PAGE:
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Last edition of Betting Stuff: Finding Heisman value in the preseason and how to properly hedge later on

Is There Value In Betting On SEC Futures?

Prior to researching this piece, my gut instinct was that the SEC champion’s ascension to the league crown mirrored that of the NBA. By that I mean, teams pay their dues and gradually rise to the class of title contender before finally capturing a conference championship. Once they’ve won the conference, they remain in their top perch for seasons to come. From a value perspective, that assumption would put a considerable damper on conference title futures. As it turns out, my assumptions about the nation’s preeminent football conference were mainly on the mark.

For framing purposes, I’d like to examine the past 28 seasons of SEC football, dating to the expansion of the league to 12 teams in 1992. When viewing conference champions across nearly three decades, a few common factors emerge right away. For starters, only 6 of the 14 current programs have claimed conference titles. Meanwhile, Kentucky, Vanderbilt, Ole Miss and Texas A&M (eligible in 2012) have all failed to make a December trip to Atlanta. Avoiding that pitiful distinction by a single appearance are Mississippi State (‘98) and South Carolina (‘10). And quickly we have a tale of the haves and have-nots, with 6 teams holding the hardware and 8 teams annually filling the collective role of afterthoughts. More than half (53.5%) of the SEC championship trophies have ended up in Tuscaloosa or Gainesville, begging the question, is this normal? Since 1992, the Pac-10/12 has produced 10 different champions, the Big Ten 9, the Big 8/12 8, and the ACC 7. So the SEC stands alone as the most top-heavy of all major college football conferences.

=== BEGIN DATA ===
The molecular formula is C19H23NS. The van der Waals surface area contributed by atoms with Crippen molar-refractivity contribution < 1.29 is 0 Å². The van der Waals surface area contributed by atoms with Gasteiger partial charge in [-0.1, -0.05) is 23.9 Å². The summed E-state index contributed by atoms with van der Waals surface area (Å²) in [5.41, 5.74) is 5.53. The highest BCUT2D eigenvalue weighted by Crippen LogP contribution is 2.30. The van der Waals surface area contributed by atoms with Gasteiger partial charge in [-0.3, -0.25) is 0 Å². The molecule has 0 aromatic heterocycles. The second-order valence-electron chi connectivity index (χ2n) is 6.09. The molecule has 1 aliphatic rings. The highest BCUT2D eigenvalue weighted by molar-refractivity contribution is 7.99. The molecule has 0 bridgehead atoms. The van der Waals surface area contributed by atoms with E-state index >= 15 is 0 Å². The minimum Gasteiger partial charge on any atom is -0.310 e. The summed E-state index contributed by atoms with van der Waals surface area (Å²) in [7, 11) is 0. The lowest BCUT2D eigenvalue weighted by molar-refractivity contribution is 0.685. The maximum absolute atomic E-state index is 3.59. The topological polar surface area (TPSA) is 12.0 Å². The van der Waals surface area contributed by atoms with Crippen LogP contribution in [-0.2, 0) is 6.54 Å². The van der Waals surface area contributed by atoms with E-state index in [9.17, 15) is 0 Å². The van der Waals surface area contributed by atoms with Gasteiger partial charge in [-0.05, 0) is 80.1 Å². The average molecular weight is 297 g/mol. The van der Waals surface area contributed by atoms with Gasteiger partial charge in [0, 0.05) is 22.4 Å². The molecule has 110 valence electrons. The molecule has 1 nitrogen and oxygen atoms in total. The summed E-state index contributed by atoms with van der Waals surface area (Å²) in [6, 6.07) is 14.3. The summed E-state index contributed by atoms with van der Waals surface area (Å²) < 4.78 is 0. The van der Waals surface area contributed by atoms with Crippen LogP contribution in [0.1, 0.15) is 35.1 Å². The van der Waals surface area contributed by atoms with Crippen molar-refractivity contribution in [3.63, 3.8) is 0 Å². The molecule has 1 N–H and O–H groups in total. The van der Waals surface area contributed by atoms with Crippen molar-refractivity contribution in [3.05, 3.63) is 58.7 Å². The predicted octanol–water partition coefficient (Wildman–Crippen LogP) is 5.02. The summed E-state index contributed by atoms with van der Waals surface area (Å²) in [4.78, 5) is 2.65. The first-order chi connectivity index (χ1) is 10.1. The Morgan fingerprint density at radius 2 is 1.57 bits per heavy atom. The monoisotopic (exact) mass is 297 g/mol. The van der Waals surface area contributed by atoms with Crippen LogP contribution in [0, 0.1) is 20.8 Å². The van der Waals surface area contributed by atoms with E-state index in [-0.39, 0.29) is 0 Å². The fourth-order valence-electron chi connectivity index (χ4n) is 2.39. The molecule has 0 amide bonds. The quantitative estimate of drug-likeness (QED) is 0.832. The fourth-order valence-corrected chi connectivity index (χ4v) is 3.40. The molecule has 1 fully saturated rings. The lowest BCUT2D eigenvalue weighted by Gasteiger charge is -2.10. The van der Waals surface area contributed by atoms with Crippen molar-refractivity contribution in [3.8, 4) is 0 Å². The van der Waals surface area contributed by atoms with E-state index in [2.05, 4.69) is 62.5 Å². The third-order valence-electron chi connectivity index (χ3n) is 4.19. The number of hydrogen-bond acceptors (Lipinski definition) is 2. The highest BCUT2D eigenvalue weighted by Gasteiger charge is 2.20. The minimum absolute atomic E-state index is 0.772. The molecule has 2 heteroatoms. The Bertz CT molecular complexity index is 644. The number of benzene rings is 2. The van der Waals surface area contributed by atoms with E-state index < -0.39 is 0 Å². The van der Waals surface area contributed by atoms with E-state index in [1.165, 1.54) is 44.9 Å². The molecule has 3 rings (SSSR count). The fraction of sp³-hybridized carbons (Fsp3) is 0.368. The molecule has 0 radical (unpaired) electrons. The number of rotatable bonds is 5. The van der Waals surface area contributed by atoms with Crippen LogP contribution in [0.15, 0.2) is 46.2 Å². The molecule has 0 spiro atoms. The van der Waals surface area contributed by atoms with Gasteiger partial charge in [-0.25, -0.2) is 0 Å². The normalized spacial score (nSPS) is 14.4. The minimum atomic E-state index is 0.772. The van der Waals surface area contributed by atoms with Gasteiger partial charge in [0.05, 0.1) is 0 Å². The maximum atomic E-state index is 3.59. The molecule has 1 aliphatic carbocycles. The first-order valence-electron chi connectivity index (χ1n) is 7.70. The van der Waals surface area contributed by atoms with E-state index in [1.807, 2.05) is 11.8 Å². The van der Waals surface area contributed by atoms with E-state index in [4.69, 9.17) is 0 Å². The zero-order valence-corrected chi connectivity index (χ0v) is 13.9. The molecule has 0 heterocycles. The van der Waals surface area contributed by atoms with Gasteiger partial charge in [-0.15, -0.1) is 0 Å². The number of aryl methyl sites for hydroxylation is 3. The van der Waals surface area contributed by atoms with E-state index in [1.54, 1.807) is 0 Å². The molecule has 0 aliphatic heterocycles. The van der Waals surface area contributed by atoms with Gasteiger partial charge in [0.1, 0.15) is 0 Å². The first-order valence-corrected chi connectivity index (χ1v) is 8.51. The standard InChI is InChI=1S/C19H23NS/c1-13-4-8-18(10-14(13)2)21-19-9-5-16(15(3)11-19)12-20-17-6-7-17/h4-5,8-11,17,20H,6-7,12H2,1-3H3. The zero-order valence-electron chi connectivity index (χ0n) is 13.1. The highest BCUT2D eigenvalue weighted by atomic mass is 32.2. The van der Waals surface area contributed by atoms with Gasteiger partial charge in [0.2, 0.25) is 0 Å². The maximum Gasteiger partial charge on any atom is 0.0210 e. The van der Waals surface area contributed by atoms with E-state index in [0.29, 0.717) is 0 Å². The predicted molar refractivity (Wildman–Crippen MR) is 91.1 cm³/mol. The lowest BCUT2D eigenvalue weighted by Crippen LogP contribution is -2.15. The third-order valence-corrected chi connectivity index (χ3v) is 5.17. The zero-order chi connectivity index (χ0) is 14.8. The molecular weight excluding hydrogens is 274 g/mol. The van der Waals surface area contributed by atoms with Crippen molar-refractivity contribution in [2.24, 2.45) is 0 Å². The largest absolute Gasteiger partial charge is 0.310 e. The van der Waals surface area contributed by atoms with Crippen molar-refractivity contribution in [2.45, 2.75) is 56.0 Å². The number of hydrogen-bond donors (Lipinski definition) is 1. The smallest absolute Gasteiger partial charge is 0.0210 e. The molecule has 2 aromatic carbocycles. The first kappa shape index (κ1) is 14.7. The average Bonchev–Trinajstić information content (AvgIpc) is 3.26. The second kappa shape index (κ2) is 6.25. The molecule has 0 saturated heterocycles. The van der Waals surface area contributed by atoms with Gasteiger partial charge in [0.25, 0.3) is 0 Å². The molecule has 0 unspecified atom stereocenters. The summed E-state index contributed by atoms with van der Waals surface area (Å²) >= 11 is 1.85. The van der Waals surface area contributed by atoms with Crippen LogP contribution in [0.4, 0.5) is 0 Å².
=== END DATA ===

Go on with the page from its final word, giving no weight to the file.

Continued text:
You would think that this level of predictability has lent itself to accurate predictions from the media. Unfortunately for the folks in the press box, the media has accurately predicted the winner of the SEC conference crown just 7 times in 28 tries. While it would be easy to bash the press, I’d rather point out that their predictive ineptitude isn’t caused by a flurry of Cinderellas. In fact, if you remove Auburn’s 2013 miracle season, you start to see a highly consistent pattern in SEC champions. Using recent history as a predictive tool, you find that SEC champions, by and large, are coming off tremendous prior seasons. The average overall win-loss record of SEC champions in their previous season is 10-3 with a 6-2 record in SEC play, good enough for a 3rd-place finish.

Given that 8 of the past 11 SEC champions were coming off a 3rd-place or better prior year finish,  it’s no wonder that the majority of recent champions have offered very little preseason value to gamblers. And given Alabama’s dominance, it’s difficult to advocate backing another SEC West team with longer odds to win the conference. Generally, top-heavy conferences provide value in the opposite division of a colossal heavyweight. For example, during Ohio State’s dominant run over the past 7 years, the Big Ten West/Legends Division has sent 4 different teams to Indianapolis. By contrast, only 3 SEC East teams (Mizzou, UGA, UF) have made it to Atlanta in the past 9 years.